Maurice Possley's latest reporting on Todd Willingham's case is at the Marshall Project website. The Appendices to the complaint against John Jackson, is via Scribd.
Today's Dallas Morning News publishes the editorial, "Allegations against prosecutor in arson case must be examined." Here's the beginning of this must-read:
Outrageous allegations of unethical or illegal gamesmanship in the prosecution of Cameron Todd Willingham, who was executed in 2004, need a thorough and transparent examination by the State Bar of Texas.
We applaud the Innocence Project for filing a grievance with the bar against the former prosecutor in the case, so the public may get a clearer picture of how the state secured and upheld this death sentence. The Willingham matter has become a symbol of Texas justice, with its many faults and excesses. Previous efforts to unmask the full truth have fallen short. It’s vital that the bar not allow questions to linger about the execution of this man in the deaths of his three young daughters.
In documents filed with the state bar last month, the Innocence Project alleges that former Navarro County District Attorney John Jackson cut — and has since denied — a secret deal with a drug-addled snitch witness to get him to testify that Willingham admitted setting the fire. The grievance also alleges that Jackson fudged records and interceded with state prison officials to get the witness favorable treatment after he was sent to the penitentiary on a robbery conviction.
"Prosecutor under fire in contested execution of Todd Willingham," is AP coverage by Nomaan Merchant, via the Austin American-Statesman. It's also available from the Guardian.
A nonprofit group on Monday accused the prosecutor in the case of a Texas man executed for the fire deaths of his three daughters of trying to cover up a jailhouse informant’s recantation.
The New York-based Innocence Project, which investigates potential wrongful convictions, said it had filed a state bar grievance against John H. Jackson, a former prosecutor and judge who oversaw the case against Cameron Todd Willingham.
Willingham was executed in 2004 for killing his three daughters in a house fire in Corsicana. The project has long pursued Willingham’s case for evidence suggesting that Texas wrongfully executed him. State officials have maintained that they still believe he was guilty of murder.
Newsweek posts, "Texas May Have Executed an Innocent Man," by Taylor Wofford.
Texas executes more inmates than any other state. In 2004, the state put 23 people to death. Records obtained by The Marshall Project suggest one of them may well have been innocent.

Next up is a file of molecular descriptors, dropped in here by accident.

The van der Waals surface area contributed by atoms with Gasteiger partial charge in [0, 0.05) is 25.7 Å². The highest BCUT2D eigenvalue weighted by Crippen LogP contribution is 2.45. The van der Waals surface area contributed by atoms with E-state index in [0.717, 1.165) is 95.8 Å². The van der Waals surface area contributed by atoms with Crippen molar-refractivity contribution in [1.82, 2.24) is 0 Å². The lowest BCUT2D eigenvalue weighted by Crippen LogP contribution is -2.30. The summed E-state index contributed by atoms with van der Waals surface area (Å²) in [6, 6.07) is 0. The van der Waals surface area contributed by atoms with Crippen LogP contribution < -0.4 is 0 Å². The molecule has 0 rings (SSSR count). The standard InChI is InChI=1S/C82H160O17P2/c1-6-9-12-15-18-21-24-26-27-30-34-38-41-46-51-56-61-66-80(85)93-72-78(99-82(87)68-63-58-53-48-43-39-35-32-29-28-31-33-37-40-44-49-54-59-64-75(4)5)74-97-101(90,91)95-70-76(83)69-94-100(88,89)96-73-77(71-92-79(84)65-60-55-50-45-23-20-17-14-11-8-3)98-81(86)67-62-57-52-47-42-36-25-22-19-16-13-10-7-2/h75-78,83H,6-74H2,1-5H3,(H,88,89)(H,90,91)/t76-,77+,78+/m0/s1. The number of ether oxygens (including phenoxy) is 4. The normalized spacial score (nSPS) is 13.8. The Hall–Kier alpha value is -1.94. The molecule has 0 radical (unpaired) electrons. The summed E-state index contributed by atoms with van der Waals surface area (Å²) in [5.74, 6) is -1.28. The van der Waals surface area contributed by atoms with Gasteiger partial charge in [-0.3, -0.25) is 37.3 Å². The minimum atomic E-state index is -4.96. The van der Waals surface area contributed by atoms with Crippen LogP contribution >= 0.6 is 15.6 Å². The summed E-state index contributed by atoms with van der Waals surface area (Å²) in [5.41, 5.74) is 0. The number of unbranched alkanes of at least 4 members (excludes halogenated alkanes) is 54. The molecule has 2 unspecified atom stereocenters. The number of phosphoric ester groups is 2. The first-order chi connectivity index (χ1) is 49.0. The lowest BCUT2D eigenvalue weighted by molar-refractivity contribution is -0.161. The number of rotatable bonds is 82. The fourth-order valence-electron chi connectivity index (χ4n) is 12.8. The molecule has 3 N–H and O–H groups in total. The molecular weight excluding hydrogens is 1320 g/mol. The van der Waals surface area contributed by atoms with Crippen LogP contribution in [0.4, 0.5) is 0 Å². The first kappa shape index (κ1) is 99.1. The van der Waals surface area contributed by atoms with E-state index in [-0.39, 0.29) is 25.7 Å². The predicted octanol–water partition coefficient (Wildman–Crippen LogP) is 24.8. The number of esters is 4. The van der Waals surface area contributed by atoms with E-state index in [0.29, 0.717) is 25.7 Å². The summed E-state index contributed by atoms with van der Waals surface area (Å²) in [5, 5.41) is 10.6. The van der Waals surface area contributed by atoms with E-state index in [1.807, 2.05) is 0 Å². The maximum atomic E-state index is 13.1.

"New Report Raises Questions About Guilt of Executed Texas Man," is by Priyanka Boghani for PBS FrontLine. You can watch the FrontLine documentary Death by Fire at the link.
Cameron Todd Willingham was executed on Feb. 17, 2004 after he was found guilty of setting a fire that killed his three young children in December 1991.
Now, nearly 22 years after his trial and 10 years after his death, a new report raises questions about a major piece of evidence against Willingham: his alleged confession to a fellow inmate that he had set the fire.
"We almost certainly execute innocent people with cruelty. This isn't justice," is by Scott Lemieux for the Guardian's Comment is Free.
The case of Cameron Todd Willingham is a particularly striking example of the cavalier way in which the state of Texas – which has executed more than 500 people since the death penalty was reauthorized by the US supreme court in 1976 – administers the death penalty. Not only does the state to this day have essentially no evidence that Willingham committed the crime for which he was accused, it has no real evidence that a crime was committed at all.
"Did Texas execute an innocent man?" is Jonathan H. Adler's post at Volokh Conspiracy via the Washington Post.
Whether or not the death penalty is just, as an abstract matter, there are serious problems with the way it is administered in much of the country.
The Innocence Project has issued a news release, highlighting the Marshall Project's reporting.
Earlier coverage of the newest revelations in Todd Willingham's tragic case begins at the link.
Maurice Possley and Steve Mills first reported on the Willingham case in a 2004 Chicago Tribune series on junk science. The December 9, 2004 report was titled,"Man executed on disproved forensics."
All related coverage is in the Todd Willingham category index.
The Innocence Project has a Todd Willingham resource page which provides a concise overview of the Willingham case with links to all relevant documents.